So yes, we do need to address issues of ensuring equal opportunities; otherwise we risk missing out on the wider breadth of population than we have so far predominantly drawn from in our recruitment. However we don't need to justify that by thinking we are so different from many other professions, or so impossible for people from anything other than a white middle class background to attain. I think Agenda for Change will help a lot, and there are many other things that can be done, but that requires realism, and not blanket assumptions of exclusivity.

A study into this issue was recently published in Phoenix magazine (which is a magazine for careers advisers) entitled ‘Entry into Clinical Psychology Careers: the Diversity Challenge. The article mainly focused on careers advisors views but the study included clinical psychology trainees, staff involved in selection to the doctoral courses and under represented groups: male undergraduate psychology students and those from ethnic minorities.

Reasons for under representation included:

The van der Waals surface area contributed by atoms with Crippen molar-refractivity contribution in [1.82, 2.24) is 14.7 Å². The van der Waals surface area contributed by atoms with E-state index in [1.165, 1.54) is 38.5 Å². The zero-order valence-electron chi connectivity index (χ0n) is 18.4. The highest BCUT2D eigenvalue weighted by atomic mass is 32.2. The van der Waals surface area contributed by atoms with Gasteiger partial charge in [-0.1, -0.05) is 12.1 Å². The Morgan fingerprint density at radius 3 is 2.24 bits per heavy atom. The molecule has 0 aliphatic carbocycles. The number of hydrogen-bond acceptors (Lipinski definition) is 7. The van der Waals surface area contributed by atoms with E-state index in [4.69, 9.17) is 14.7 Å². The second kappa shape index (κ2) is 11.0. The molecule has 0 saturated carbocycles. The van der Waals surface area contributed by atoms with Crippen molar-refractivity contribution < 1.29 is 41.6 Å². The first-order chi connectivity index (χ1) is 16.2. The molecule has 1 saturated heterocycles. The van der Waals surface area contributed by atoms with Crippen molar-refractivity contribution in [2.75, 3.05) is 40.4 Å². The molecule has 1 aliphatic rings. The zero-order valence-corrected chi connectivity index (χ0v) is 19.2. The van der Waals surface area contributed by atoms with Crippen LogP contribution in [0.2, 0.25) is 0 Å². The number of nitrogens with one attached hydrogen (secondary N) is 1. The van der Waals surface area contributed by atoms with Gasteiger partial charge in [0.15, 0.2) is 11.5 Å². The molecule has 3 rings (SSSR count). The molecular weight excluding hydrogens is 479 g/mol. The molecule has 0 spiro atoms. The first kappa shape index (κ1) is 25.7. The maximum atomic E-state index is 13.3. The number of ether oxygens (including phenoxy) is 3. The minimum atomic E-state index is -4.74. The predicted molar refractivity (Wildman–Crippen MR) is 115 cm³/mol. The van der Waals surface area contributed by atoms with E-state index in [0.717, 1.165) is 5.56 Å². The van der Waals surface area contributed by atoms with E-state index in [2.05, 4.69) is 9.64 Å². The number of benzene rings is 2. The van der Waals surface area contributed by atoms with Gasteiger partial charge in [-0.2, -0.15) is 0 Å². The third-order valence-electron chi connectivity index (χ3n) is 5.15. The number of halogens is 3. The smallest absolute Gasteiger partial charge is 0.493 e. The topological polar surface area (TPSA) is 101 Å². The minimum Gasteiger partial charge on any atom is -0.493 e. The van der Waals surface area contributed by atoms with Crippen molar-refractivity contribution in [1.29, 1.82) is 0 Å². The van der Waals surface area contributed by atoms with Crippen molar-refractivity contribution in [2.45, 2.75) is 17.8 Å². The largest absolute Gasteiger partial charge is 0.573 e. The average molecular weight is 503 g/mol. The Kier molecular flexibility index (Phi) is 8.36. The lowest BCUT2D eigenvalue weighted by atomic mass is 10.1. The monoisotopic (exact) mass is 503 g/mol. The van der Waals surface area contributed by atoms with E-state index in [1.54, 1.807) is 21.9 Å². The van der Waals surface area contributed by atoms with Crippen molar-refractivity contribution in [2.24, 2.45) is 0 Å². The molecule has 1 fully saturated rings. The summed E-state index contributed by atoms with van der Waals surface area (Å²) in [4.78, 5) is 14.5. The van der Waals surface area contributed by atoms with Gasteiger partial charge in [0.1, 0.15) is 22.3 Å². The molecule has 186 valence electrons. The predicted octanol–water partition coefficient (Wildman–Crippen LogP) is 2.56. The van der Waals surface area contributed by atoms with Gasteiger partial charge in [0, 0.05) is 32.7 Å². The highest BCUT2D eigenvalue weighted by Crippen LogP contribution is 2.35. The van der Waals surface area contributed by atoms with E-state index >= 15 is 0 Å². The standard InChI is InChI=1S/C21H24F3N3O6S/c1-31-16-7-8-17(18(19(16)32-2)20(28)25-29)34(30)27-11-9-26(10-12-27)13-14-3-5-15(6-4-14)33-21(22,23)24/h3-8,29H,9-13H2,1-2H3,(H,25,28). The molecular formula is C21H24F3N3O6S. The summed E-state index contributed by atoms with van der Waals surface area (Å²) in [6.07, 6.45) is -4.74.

-low visibility of CP as a profession
-low numbers from the under represented groups studying psychology at undergraduate level
-possible additional competition faced by ethnic minority graduates and those with disabilities in gaining the required pre-postgraduate course work experience
-a lack of transparency in the selection criteria
-student debt following graduation with some people suggesting males were more attracted to highly paid careers
-perceptions of CP held by males (for example that it is not a traditional male role especially in comparison to other areas of psychology such as sport and occupational psychology)
-few role models or mentors for under represented groups

Recommendations, suggestions and strategies for change included:

-improve the information available about CP careers
-clinical psychologists to target under represented groups at HE institutions and careers fairs